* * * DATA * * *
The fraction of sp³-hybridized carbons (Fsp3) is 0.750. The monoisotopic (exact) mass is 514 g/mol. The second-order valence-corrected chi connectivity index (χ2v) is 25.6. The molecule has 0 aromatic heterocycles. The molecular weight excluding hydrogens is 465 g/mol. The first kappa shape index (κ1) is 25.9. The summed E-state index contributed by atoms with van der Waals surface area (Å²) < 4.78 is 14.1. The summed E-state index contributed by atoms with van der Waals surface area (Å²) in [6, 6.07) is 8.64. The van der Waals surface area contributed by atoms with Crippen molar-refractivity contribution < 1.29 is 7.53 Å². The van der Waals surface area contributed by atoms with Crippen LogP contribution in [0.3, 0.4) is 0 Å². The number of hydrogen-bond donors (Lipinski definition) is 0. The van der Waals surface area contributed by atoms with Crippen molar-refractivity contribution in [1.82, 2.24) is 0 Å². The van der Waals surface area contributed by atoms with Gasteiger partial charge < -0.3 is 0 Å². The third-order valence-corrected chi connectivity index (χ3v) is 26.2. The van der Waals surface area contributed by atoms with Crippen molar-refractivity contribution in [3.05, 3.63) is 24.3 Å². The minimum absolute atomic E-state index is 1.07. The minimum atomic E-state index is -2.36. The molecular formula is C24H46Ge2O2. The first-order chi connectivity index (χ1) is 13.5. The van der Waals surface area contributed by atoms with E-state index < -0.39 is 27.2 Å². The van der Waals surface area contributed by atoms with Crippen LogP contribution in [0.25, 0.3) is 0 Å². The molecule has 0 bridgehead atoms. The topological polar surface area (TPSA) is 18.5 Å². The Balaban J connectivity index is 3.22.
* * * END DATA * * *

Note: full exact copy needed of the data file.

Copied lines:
The fraction of sp³-hybridized carbons (Fsp3) is 0.750. The monoisotopic (exact) mass is 514 g/mol. The second-order valence-corrected chi connectivity index (χ2v) is 25.6. The molecule has 0 aromatic heterocycles. The molecular weight excluding hydrogens is 465 g/mol. The first kappa shape index (κ1) is 25.9. The summed E-state index contributed by atoms with van der Waals surface area (Å²) < 4.78 is 14.1. The summed E-state index contributed by atoms with van der Waals surface area (Å²) in [6, 6.07) is 8.64. The van der Waals surface area contributed by atoms with Crippen molar-refractivity contribution < 1.29 is 7.53 Å². The van der Waals surface area contributed by atoms with Crippen LogP contribution in [0.3, 0.4) is 0 Å². The number of hydrogen-bond donors (Lipinski definition) is 0. The van der Waals surface area contributed by atoms with Crippen molar-refractivity contribution in [1.82, 2.24) is 0 Å². The van der Waals surface area contributed by atoms with Gasteiger partial charge < -0.3 is 0 Å². The third-order valence-corrected chi connectivity index (χ3v) is 26.2. The van der Waals surface area contributed by atoms with Crippen molar-refractivity contribution in [3.05, 3.63) is 24.3 Å². The minimum absolute atomic E-state index is 1.07. The minimum atomic E-state index is -2.36. The molecular formula is C24H46Ge2O2. The first-order chi connectivity index (χ1) is 13.5. The van der Waals surface area contributed by atoms with E-state index < -0.39 is 27.2 Å². The van der Waals surface area contributed by atoms with Crippen LogP contribution in [0.25, 0.3) is 0 Å². The molecule has 0 bridgehead atoms. The topological polar surface area (TPSA) is 18.5 Å². The Balaban J connectivity index is 3.22.